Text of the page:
By a News Reporter-Staff News Editor at Life Science Weekly -- Data detailed on Amines have been presented. According to news reporting out of Beijing, People's Republic of China, by NewsRx editors, research stated, "An easy strategy to obtain an effective carbon dioxide adsorbent based on rich amines functionalized nano-silica was proposed. Polyacrylic acid (PAA), acted as a multi-functional bridge, was firstly immobilized onto the surface of silica nanoparticles."
Our news journalists obtained a quote from the research from the Beijing University of Chemical Technology, "Each carboxylic acid group was subsequently reacted with an amine group of alkylamines, and plenty of remained amines groups could be coated onto silica nanoparticles. As a result, the rich amines loaded nano-silica was fabricated and applied as CO2 adsorbent. The structures and morphologies of amines modified nano-silica were characterized by FTIR, TGA, TEM, and CHNS elemental analysis. Moreover, the effect of molecular weight of PAA and that of alkylamine on CO2 absorption capacity was discussed."
According to the news editors, the research concluded: "As expected, SiO2-PAA(3000)-PEI(10000) adsorbent possessed remarkably high CO2 uptake of approximately 3.8 mmol/g-adsorbent at 100 KPa CO2, 40 degrees C. Moreover, it was found that the adsorbent exhibited a high CO2 adsorption rate, a good selectivity for CO2-N-2 separation, and could be easily regenerated."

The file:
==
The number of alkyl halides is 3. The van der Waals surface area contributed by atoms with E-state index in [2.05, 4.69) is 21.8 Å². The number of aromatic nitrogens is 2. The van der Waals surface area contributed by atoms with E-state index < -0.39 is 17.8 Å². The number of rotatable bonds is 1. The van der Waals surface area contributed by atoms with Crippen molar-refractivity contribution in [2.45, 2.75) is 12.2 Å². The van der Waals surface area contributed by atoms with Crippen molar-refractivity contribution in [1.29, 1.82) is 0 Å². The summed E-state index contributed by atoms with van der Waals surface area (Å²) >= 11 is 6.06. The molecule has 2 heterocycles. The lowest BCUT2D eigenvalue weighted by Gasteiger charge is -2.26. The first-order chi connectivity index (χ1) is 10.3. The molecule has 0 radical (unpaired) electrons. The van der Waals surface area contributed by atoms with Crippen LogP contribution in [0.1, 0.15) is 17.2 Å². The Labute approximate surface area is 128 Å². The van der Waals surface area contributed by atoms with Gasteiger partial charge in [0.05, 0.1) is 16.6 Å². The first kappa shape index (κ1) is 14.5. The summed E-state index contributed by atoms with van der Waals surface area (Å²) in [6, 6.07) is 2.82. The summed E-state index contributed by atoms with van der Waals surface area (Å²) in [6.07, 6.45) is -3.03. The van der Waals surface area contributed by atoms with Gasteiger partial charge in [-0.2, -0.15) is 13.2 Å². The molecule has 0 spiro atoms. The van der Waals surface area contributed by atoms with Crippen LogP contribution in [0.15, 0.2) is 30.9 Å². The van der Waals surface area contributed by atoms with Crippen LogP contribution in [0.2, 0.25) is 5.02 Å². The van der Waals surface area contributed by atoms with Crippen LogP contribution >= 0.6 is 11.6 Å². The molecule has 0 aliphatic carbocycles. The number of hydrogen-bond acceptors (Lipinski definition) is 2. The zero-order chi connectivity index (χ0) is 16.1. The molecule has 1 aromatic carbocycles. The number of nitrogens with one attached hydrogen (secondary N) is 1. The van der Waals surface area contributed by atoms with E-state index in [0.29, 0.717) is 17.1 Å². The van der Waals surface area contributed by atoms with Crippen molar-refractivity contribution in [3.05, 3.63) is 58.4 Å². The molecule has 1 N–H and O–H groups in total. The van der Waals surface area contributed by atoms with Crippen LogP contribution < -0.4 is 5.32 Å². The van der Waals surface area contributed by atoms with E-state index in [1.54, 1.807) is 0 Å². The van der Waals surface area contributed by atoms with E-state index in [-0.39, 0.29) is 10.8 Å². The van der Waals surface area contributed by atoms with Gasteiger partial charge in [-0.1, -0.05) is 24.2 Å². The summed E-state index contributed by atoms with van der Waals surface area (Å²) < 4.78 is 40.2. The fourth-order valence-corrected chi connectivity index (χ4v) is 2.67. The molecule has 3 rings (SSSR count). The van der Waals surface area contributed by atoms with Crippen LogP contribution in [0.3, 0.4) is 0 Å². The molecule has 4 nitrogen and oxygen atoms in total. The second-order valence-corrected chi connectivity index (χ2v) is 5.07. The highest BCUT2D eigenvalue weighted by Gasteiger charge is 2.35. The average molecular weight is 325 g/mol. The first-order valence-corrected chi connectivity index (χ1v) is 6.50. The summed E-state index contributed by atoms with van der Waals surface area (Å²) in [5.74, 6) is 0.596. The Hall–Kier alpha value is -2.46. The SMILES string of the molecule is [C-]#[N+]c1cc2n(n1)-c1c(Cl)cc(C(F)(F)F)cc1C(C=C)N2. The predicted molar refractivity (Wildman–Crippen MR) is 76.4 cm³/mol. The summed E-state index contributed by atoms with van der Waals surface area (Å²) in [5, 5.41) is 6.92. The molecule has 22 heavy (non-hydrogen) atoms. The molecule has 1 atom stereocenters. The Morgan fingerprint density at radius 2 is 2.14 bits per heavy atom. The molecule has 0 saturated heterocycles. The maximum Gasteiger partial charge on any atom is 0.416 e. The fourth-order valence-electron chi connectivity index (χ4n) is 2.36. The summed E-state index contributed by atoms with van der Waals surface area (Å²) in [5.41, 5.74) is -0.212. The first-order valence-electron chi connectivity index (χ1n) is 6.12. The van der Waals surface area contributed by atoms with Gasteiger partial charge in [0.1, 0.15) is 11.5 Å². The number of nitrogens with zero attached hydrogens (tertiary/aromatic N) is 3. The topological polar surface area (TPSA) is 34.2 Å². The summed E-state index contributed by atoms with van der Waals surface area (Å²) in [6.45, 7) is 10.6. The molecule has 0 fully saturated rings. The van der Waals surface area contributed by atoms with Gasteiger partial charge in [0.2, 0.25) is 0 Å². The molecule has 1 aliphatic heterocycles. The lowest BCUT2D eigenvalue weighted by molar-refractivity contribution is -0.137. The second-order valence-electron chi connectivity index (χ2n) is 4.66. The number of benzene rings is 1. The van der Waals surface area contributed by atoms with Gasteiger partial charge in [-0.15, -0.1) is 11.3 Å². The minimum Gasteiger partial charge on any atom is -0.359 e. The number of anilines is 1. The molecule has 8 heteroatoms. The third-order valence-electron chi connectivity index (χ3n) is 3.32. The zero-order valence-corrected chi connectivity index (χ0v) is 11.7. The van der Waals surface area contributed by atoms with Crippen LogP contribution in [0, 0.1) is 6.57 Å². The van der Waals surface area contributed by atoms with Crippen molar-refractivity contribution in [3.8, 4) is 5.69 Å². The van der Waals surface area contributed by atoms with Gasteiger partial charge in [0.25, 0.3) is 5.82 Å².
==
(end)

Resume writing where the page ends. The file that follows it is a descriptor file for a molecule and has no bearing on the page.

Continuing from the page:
For more information on this research see: Carbon dioxide adsorbent based on rich amines loaded nano-silica. Journal of Colloid and Interface Science, 2013;409():123-128. Journal of Colloid and Interface Science can be contacted at: Academic Press Inc Elsevier Science, 525 B St, Ste 1900, San Diego, CA 92101-4495, USA. (Elsevier - www.elsevier.com; Journal of Colloid and Interface Science - www.elsevier.com/wps/product/cws_home/622861)
Our news journalists report that additional information may be obtained by contacting Y.H. Du, Beijing University of Chemical Technology, State Key Lab Inorgan & Organ Mat, Beijing 100029, People's Republic of China. Additional authors for this research include Z.J. Du, W. Zou, H.Q. Li, J.G. Mi and C. Zhang (see also Amines).
Keywords for this news article include: Asia, Amines, Beijing, Chemistry, Nanoparticle, Carbon Dioxide, Nanotechnology, Organic Chemicals, Emerging Technologies, People's Republic of China, Inorganic Carbon Compounds
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